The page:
Doing these events for me is “being with the people”. I spend so, so much time in isolation, sometimes only seeing my spouse and my slave for weeks at a time. Other than doctor’s appointments, I rarely go out just for fun, and three times out of four I have to cancel because I feel like crap. The artifice of “obligation” that comes with being a presenter for events helps motivate me when really, if it were just another social outlet, I’d likely cancel. Even while at the event, there are times that twenty minutes before class time, I’m in my bed desperately summoning spoons so I can just get through the next ninety.

So it was with great trepidation that I saw Dr. WLS yesterday. I knew my drain had been very active while I was away, and my scar was aching at a pretty intense level. I honestly don’t know if he’s just so focused on ending our relationship that he wasn’t concerned, or if I’m really doing better than I think, but he “advanced” my drain (moved the tubing out about three inches) which is a step towards having it removed. He looked at my scar and said it was healing very well and didn’t look infected at all.

Today, the limit pushing is a different one. Now that I’ve realized Dying for A Diagnosis, and have a general feel for the difference between blogging and journalling, I’m seriously thinking about starting a second project, where I can talk about spirit work/shamanism and ordeal/kink, which only sometimes is appropriate for what this blog is for. I need to figure out if I have enough writing spoons to take on this new blog without neglecting this one. Baphomet is skeptical; if it were up to Hir, this would be my focus and I’d write in here every day, pumping out as much content on chronic illness and spirituality as I possibly can before I die.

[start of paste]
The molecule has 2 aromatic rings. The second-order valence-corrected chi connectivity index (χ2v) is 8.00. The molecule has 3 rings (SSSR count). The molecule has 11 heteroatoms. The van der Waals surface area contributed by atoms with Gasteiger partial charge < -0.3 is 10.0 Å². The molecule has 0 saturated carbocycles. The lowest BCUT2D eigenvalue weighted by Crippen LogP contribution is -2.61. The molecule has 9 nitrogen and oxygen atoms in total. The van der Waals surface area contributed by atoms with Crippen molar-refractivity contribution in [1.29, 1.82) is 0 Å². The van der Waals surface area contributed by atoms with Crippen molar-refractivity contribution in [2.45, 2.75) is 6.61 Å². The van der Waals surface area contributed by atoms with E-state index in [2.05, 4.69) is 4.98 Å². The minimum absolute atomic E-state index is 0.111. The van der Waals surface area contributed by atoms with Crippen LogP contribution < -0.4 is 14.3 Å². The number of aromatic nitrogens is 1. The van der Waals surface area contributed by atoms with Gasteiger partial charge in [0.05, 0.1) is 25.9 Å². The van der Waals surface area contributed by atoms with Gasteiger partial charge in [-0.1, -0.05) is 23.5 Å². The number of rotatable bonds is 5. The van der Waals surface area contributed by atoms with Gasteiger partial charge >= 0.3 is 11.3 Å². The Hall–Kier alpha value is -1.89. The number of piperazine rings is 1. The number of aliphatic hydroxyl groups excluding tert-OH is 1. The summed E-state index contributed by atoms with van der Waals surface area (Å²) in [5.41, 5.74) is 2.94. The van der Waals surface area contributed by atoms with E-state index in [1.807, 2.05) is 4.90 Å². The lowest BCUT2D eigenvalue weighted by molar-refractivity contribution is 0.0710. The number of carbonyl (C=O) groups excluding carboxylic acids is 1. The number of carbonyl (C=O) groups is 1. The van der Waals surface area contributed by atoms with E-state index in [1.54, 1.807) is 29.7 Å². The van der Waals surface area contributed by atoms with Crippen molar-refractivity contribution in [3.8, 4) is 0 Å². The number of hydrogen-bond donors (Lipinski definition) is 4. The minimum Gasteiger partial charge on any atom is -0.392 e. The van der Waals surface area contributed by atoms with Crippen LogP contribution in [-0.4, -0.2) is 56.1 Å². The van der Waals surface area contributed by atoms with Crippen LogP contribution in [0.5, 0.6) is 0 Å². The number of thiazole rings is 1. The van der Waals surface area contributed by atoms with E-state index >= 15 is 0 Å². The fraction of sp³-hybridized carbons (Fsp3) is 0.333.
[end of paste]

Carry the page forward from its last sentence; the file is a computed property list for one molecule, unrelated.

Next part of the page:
I am aware, as I ponder this, that DfaD is more than a blog. It’s a devotional act, a very important vehicle of communication for those who feel vested in my health, and a meaningful tome for those who suffer from chronic illness and need to hear our stories told in honesty and truth. I need to evaluate my reasons for wanting this other blog, and what commitments I can make to it while still striving to post here at least once a week as health provides. There are a plethora of blogs about shamanism and ordeal/kink, but not as many about the spiritual experience of dying.

Can I push my limits a little further? Or is it time for Saner Voice to rule?

I made a promise, and sealed it with death. I will live up to my promise first and foremost, and will not shake the responsibility You have put on my shoulders and in my heart. Hail Baphomet! Rex Mundi!



  1. Eric S said,

    I find this a tough call. There are a lot of things I think you have to offer on the front that you think is too crowded and yet I do not wish to make your life harder.

  2. Renee said,